Consider the major policy debates of the past several years.  Would high deficits post-2008 cause interest rates to spike upward?  Conservative economists loudly said that they would.  Liberals said no.  In reality, rates hit historic lows.  Would the Federal Reserve's aggressive actions to save the economy cause inflation to rise out of control?  Conservatives were absolutely certain that it would, liberals just as certain that it would not.  In reality, inflation has dropped so low that we (and especially Europe) are in danger of entering a disastrous deflationary spiral.

The "science" of economics told us that austerity could be expansionary, supposedly supported by studies by a Harvard economics professor.  Those studies turned out to be based on selective empiricism, and more importantly, they were quickly proved utterly false.  Another economics paper told us that there is a 90% debt-to-GDP limit, above which an economy would quickly be destroyed.  That turned out to be wrong, not just in failing to think about the direction of causality (which is one of the things that intellectual rigor would presumably require), but because the study was based on bad computer coding.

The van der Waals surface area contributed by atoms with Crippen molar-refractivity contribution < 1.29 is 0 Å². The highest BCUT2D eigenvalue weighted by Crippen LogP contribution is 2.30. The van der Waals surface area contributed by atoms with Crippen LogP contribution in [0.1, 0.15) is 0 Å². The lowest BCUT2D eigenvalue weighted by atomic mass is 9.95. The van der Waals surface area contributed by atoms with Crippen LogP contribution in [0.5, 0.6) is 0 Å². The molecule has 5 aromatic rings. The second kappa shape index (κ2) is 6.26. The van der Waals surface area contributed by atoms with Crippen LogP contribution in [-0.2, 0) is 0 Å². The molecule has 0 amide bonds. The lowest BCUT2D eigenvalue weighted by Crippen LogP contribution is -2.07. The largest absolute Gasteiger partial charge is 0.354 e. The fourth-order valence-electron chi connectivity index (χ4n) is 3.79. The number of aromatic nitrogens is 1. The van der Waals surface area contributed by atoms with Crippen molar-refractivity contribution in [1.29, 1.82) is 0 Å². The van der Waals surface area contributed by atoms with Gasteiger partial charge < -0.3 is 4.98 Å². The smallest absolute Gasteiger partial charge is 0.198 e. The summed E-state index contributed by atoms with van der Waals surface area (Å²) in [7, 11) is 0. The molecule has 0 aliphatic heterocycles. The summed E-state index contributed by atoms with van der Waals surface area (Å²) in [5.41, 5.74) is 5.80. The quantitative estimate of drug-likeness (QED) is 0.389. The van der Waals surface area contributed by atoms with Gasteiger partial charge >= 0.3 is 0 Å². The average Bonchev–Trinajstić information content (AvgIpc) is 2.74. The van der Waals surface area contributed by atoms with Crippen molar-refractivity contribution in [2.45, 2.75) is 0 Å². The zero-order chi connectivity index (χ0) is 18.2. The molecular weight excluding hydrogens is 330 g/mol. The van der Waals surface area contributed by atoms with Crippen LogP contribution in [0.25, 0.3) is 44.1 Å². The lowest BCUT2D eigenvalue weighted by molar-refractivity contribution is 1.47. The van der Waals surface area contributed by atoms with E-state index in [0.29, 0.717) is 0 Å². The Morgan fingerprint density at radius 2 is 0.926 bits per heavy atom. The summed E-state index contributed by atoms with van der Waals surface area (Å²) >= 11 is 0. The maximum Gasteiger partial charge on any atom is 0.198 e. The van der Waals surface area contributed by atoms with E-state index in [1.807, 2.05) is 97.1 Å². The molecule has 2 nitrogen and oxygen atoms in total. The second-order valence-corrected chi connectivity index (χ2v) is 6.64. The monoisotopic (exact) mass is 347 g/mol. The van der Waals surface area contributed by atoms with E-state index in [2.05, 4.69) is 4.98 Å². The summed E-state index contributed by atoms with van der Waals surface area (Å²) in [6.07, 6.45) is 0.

More to the point, none of these embarrassments have at all chastened the right side of the aisle in economics.  None of the economists in question have revised, or even questioned, their views.  Writing for lay audiences, they continue to trot out the silliest stuff as if it is science.  (The controversy last week regarding the report on the "2.5 million lost jobs from Obamacare" is just the latest example.)  And when the facts are against them, they simply resort to insisting that their theories embody the received truth.

In short, if economics were truly a rigorous, empirically-driven science, economics departments would quickly begin to look like Kristof's vision of sociology departments -- not because they would be "neglecting political diversity," but because the rubber has now hit the road on nearly every major economic policy question, and the conservative side has lost every time.  His belief that the "Republican presence" in economics "helps tether economic debates to real-world debates" is simply wrong.  The Republican presence in economics tethers real-world debates to non-real-world wishful thinking.

Holding up economics as a model for other academic fields is thus a scary thought.  Even more scary is the sight of a nominally liberal pundit trashing academics for failing to be sufficiently sensitive to the wishes of people who simply will not accept critical thinking.